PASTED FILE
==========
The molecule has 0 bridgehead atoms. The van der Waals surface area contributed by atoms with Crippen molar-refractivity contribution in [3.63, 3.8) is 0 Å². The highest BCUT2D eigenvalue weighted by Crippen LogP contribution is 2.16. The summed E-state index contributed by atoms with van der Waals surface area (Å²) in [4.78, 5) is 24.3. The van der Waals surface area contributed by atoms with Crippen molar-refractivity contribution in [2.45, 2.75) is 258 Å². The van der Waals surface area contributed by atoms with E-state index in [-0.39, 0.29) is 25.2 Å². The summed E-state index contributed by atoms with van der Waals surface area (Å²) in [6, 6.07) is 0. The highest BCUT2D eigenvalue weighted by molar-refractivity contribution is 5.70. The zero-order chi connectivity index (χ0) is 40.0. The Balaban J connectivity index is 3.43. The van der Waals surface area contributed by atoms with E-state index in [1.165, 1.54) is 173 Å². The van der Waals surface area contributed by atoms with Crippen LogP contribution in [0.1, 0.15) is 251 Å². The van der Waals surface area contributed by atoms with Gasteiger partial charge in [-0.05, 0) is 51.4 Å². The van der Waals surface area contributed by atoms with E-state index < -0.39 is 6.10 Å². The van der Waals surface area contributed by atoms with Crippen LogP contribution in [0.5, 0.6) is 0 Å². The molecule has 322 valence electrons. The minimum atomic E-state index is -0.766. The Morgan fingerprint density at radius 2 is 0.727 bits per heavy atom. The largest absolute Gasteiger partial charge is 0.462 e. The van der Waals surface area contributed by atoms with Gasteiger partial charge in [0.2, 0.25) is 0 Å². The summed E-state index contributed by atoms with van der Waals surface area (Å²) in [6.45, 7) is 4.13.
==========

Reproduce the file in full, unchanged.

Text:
The molecule has 0 bridgehead atoms. The van der Waals surface area contributed by atoms with Crippen molar-refractivity contribution in [3.63, 3.8) is 0 Å². The highest BCUT2D eigenvalue weighted by Crippen LogP contribution is 2.16. The summed E-state index contributed by atoms with van der Waals surface area (Å²) in [4.78, 5) is 24.3. The van der Waals surface area contributed by atoms with Crippen molar-refractivity contribution in [2.45, 2.75) is 258 Å². The van der Waals surface area contributed by atoms with E-state index in [-0.39, 0.29) is 25.2 Å². The summed E-state index contributed by atoms with van der Waals surface area (Å²) in [6, 6.07) is 0. The highest BCUT2D eigenvalue weighted by molar-refractivity contribution is 5.70. The zero-order chi connectivity index (χ0) is 40.0. The Balaban J connectivity index is 3.43. The van der Waals surface area contributed by atoms with E-state index in [1.165, 1.54) is 173 Å². The van der Waals surface area contributed by atoms with Crippen LogP contribution in [0.1, 0.15) is 251 Å². The van der Waals surface area contributed by atoms with Gasteiger partial charge in [-0.05, 0) is 51.4 Å². The van der Waals surface area contributed by atoms with E-state index < -0.39 is 6.10 Å². The van der Waals surface area contributed by atoms with Crippen LogP contribution in [0.5, 0.6) is 0 Å². The molecule has 322 valence electrons. The minimum atomic E-state index is -0.766. The Morgan fingerprint density at radius 2 is 0.727 bits per heavy atom. The largest absolute Gasteiger partial charge is 0.462 e. The van der Waals surface area contributed by atoms with Gasteiger partial charge in [0.2, 0.25) is 0 Å². The summed E-state index contributed by atoms with van der Waals surface area (Å²) in [6.45, 7) is 4.13.